A report submitted to Himmler on February 21, 1940 claimed that the former Polish artillery base at Oswiecim (which included stables for artillery draft horses) would be a suitable quarantina (transit camp).
On April 18, Oswiecim was toured by a commission under Sachsenhausen concentration camp commander Hauptsturmfuehrer Rudolf Hoess. At Wigand's office in Wrozlav, it was agreed that the Oswiecim camp would serve to house Polish prisoners in transit to concentration camps within the Reich. Under Wigand's plan, the quaratititia would billet 10,000 prisoners.
On April 27, Himmler approved the construction of the quarantina at Oswiecim, observing that the additional buildings required would be built by the prisoners themselves.
On May 4, Hoess was appointed commandant of the Auschwitz concentration camp. His first act was to evict some 1,200 civilians residing in and around the camp area. The head of the Oswiecim town council was directed to send 300 of the town's Jews to work at the camp. About ten local Polish residents were also employed there.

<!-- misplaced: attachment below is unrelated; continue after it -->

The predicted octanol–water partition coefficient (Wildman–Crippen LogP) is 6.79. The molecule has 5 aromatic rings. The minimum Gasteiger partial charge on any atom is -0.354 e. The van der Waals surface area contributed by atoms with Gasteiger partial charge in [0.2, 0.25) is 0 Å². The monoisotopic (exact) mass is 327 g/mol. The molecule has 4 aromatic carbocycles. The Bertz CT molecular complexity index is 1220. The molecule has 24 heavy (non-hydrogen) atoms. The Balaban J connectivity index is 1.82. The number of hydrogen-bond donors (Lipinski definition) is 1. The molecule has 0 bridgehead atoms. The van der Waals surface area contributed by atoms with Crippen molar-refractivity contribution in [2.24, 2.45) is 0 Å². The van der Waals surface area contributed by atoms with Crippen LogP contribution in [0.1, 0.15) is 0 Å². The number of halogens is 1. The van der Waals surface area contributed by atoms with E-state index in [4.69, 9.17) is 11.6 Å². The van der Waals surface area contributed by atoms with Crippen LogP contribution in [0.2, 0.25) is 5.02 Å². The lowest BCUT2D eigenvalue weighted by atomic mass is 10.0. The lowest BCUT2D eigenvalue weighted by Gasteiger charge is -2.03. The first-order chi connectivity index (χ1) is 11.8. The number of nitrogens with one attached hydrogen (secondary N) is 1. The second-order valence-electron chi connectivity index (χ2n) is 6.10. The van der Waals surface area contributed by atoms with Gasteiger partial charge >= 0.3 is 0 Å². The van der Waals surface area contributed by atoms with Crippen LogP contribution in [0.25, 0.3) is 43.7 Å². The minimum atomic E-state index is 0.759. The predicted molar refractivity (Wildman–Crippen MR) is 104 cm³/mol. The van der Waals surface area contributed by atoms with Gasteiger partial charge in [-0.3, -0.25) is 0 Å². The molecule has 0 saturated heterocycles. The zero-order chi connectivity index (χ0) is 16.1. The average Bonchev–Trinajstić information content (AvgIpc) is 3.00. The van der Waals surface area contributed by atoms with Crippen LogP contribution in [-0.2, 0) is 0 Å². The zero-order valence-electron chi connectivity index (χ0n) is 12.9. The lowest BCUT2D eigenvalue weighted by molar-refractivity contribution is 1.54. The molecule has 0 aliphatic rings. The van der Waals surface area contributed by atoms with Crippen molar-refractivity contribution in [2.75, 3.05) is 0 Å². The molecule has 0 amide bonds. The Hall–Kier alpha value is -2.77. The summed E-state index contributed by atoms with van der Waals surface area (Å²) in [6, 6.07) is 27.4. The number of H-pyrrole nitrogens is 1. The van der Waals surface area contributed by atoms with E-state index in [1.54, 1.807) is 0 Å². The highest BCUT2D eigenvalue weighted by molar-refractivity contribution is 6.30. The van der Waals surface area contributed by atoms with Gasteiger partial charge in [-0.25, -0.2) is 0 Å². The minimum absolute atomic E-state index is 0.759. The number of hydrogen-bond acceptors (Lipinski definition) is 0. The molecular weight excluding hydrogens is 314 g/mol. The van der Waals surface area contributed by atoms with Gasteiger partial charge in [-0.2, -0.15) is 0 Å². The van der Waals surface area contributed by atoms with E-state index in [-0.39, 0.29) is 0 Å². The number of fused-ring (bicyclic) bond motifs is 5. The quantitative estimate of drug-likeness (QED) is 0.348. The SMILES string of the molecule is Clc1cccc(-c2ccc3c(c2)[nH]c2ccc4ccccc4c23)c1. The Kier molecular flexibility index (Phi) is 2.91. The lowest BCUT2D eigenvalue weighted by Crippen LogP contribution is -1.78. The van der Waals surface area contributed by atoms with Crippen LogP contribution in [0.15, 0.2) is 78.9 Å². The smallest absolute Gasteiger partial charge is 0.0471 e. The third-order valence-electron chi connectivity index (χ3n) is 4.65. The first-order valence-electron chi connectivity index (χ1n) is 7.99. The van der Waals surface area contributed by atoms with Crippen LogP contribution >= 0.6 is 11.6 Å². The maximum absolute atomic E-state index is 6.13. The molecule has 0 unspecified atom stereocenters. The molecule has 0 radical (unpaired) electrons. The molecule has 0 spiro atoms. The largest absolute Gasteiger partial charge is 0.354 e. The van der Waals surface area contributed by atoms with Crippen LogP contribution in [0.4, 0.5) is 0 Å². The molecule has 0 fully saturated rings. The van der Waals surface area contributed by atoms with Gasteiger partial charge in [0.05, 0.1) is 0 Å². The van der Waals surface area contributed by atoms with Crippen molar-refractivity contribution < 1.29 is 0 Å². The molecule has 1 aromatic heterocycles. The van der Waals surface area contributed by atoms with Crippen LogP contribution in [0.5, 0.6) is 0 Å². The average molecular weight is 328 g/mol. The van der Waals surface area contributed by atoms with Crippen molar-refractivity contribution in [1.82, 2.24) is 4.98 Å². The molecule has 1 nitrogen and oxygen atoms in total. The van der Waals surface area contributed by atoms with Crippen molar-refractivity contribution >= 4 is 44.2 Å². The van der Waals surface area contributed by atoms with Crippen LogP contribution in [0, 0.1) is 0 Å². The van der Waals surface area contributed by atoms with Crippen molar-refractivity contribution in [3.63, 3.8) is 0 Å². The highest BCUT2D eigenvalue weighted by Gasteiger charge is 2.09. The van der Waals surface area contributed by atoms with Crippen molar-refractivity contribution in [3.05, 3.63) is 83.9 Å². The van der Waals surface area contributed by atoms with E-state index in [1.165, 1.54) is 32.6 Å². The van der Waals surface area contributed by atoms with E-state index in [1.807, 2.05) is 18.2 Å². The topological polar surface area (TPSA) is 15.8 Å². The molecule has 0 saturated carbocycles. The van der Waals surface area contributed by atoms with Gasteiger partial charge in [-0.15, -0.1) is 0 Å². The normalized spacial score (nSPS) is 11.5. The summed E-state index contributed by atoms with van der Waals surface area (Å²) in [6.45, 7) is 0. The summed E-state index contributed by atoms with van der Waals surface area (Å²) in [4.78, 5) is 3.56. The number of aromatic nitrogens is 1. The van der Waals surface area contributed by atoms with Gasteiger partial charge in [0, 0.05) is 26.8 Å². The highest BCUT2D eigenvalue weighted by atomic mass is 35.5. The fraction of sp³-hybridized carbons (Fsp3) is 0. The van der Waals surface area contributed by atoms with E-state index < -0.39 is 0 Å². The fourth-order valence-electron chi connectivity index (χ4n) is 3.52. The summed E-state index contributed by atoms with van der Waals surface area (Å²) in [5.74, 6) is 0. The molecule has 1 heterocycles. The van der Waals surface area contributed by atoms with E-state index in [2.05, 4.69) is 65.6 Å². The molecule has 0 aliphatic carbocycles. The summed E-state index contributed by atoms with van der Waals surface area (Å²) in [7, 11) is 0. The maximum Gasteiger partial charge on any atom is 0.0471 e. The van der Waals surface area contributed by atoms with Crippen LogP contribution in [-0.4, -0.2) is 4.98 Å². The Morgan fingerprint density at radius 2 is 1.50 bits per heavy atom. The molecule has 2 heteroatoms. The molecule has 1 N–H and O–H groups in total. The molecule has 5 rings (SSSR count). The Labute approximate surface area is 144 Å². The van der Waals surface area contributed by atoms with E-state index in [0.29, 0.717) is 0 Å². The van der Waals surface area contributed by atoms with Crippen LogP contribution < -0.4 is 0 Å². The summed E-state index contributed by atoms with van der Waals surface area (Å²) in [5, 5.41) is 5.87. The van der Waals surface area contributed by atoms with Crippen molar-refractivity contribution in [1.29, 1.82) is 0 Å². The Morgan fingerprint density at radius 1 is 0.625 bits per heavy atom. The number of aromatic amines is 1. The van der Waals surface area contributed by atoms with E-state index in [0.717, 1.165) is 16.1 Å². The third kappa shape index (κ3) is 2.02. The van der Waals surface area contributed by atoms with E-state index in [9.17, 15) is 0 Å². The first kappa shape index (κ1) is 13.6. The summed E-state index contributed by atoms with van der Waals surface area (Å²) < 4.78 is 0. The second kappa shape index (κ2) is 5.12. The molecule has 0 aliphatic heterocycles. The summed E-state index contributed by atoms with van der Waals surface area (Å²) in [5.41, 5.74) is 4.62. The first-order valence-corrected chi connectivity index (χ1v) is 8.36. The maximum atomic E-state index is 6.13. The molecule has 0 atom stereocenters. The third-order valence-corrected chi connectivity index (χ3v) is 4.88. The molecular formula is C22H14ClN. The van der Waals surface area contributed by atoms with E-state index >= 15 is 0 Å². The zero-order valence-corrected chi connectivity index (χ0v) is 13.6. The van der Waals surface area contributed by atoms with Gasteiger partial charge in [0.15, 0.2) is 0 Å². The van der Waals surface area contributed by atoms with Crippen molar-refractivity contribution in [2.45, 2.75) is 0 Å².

On May 20, 1940, Rapportfuehrer Gerhard Palitzsch, a brutal veteran of Sachsenhausen's S.S. staff, took up his duties in Auschwitz. With him he brought 30 German prisoners, criminal convicts handpicked from the inmates of Sachsenhausen; given serial numbers from 1 to 30 and housed in the camp's Block 1, they were to serve as "trusties" - S.S. auxiliaries. Discharging their duties with great harshness, they would supervise the camp's prisoners and the labor squads ('Kommando'). The Oswiecim garrison was reinforced by 15 S.S. men from Krakow. Kazimierz Smolen, a former Auschwitz inmate and currently director of the museum located at the site of the extermination camp, relates that an "outside detail" ('Aussenkommando') of prisoners from Dachau concentration camp was dispatched to Oswiccim on May 29, 1940. Under a German Kapo, the detail, comprising 39 Polish prisoners, erected a barbed wire fence around the camp. They were denied freedom of movement in the area, and forbidden to make contact with the Jewish laborers from 0swiecim. The latter, however, secretly smuggled food to them.